• “There is no way to get back to the main Fedora website…” So I’d argue there is no “main Fedora website”, which is perhaps another problem in itself. But I assume you mean I agree that it would be good to have clear links to that site—and probably Ask Fedora¸ too—for people who want to get to downloads after reading docs.
  • “No introduction of topics to help a new user…” Agreed. Some of the questions that I’ve answered from Outreachy applicants—particularly around the different variants—have made it very clear that we’re not explaining things well to newcomers. I don’t know how much we could address that on the front page versus an explainer page clearly linked from the front page, but it’s definitely something we should keep in mind.
  • “The dropdown opens a list of topics different from the list of topics actually available on the landing page of the website”. That’s intentional, as each module provides its own navigation. That prevents the navigation column from being so full as to be entirely unusable. That said, many modules could use some additional curation so that the navigation makes sense and is somewhat consistent. I do think the user docs should more closely (but not exactly) reflect the front page.
  • Relatedly, how do you think we could make the navbar and breadcrumbs be less confusing? I do think they both serve different purposes, so we want them both and we don’t want them to be identical. But we do want them to be helpful.
  • “A lot of content is repetitive”. What’s the issue with the repetitive content? (Assuming they all pull from the same “source” so we don’t have to update 10 different places). The idea is that people shouldn’t have to jump to many different places to find out what they need. So if you’re looking at the Installation Guide or the Sysadmin Guide, you should still see the minimum hardware requirements, for example, because we don’t expect that you should have to read both.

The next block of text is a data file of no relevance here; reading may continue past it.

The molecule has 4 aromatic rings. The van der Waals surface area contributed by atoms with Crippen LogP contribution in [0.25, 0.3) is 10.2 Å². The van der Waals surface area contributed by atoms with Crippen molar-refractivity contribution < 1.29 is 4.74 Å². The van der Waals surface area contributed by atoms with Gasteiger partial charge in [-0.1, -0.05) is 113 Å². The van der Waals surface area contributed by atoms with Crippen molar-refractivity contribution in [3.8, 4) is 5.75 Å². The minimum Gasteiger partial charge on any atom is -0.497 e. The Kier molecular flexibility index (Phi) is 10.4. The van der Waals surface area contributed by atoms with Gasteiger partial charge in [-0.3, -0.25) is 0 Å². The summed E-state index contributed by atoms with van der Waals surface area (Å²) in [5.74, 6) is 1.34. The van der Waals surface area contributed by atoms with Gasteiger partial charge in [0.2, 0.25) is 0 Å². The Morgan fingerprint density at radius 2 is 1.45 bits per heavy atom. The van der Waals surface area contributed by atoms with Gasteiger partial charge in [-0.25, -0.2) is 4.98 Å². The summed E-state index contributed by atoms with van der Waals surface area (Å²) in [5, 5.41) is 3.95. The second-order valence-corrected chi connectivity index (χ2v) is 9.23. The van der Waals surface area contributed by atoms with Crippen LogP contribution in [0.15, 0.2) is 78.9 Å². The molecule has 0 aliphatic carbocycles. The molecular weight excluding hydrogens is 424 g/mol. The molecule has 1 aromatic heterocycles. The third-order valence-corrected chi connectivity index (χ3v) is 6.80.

We do still redirect to Would not be the right place to catch up with introduction of the projects and all the topics of it?

Hi, @bcotton -

So should it be mentioned in the contribute category?

I have updated the same link: with thoughts around this ( under solutions, navigation 1&2)

WRT the solution I propose, since the user can now toggle easily between different articles, I wanted to point out that - for example for releases- inside Fedora Linux- a section about Hardware overview can be mentioned once, and release notes can be another section with f35, f34, f33, etc. as topics inside it. This way the user can visit the hardware overview from any release note.

There isn’t exactly a problem with repetition of content, but it’d make the docs website more organized if articles are mentioned once properly IMO. And we should explore ways of redirecting the user to that one page whenever they would require it.

Please review the files again, as I’ve updated more content!

This page might also be the point where people could be made aware of the docs, especially as some may start at this page when they seek help. But the docs are not even mentioned or indicated:

However, obvious links could be integrated into getfedora, both for docs and the intro.